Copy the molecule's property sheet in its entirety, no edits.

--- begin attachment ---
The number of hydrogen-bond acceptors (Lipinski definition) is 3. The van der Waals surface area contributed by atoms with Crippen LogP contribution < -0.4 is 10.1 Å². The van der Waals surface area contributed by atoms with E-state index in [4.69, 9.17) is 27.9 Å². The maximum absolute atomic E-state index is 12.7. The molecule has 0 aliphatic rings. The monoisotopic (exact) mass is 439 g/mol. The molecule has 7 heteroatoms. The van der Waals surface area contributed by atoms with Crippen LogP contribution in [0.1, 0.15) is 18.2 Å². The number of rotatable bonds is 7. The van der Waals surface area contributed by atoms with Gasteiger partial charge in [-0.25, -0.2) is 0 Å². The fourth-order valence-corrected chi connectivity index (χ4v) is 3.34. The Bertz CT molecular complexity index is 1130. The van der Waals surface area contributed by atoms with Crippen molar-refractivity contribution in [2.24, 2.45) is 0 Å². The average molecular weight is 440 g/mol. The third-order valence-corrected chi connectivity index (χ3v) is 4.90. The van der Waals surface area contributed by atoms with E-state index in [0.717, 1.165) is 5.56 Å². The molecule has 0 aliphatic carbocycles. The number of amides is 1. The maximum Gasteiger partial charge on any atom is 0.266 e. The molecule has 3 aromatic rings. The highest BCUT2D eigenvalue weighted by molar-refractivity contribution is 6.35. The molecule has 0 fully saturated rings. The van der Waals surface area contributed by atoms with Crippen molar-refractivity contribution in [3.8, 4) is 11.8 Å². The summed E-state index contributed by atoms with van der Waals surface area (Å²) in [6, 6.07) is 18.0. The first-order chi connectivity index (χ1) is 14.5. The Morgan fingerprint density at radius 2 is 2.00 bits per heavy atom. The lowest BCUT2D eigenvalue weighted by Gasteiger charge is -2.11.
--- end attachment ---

The number of hydrogen-bond acceptors (Lipinski definition) is 3. The van der Waals surface area contributed by atoms with Crippen LogP contribution < -0.4 is 10.1 Å². The van der Waals surface area contributed by atoms with E-state index in [4.69, 9.17) is 27.9 Å². The maximum absolute atomic E-state index is 12.7. The molecule has 0 aliphatic rings. The monoisotopic (exact) mass is 439 g/mol. The molecule has 7 heteroatoms. The van der Waals surface area contributed by atoms with Crippen LogP contribution in [0.1, 0.15) is 18.2 Å². The number of rotatable bonds is 7. The van der Waals surface area contributed by atoms with Gasteiger partial charge in [-0.25, -0.2) is 0 Å². The fourth-order valence-corrected chi connectivity index (χ4v) is 3.34. The Bertz CT molecular complexity index is 1130. The van der Waals surface area contributed by atoms with Crippen molar-refractivity contribution in [2.24, 2.45) is 0 Å². The average molecular weight is 440 g/mol. The third-order valence-corrected chi connectivity index (χ3v) is 4.90. The van der Waals surface area contributed by atoms with E-state index in [0.717, 1.165) is 5.56 Å². The molecule has 0 aliphatic carbocycles. The number of amides is 1. The maximum Gasteiger partial charge on any atom is 0.266 e. The molecule has 3 aromatic rings. The highest BCUT2D eigenvalue weighted by molar-refractivity contribution is 6.35. The molecule has 0 fully saturated rings. The van der Waals surface area contributed by atoms with Crippen molar-refractivity contribution in [3.8, 4) is 11.8 Å². The summed E-state index contributed by atoms with van der Waals surface area (Å²) in [6, 6.07) is 18.0. The first-order chi connectivity index (χ1) is 14.5. The Morgan fingerprint density at radius 2 is 2.00 bits per heavy atom. The lowest BCUT2D eigenvalue weighted by Gasteiger charge is -2.11.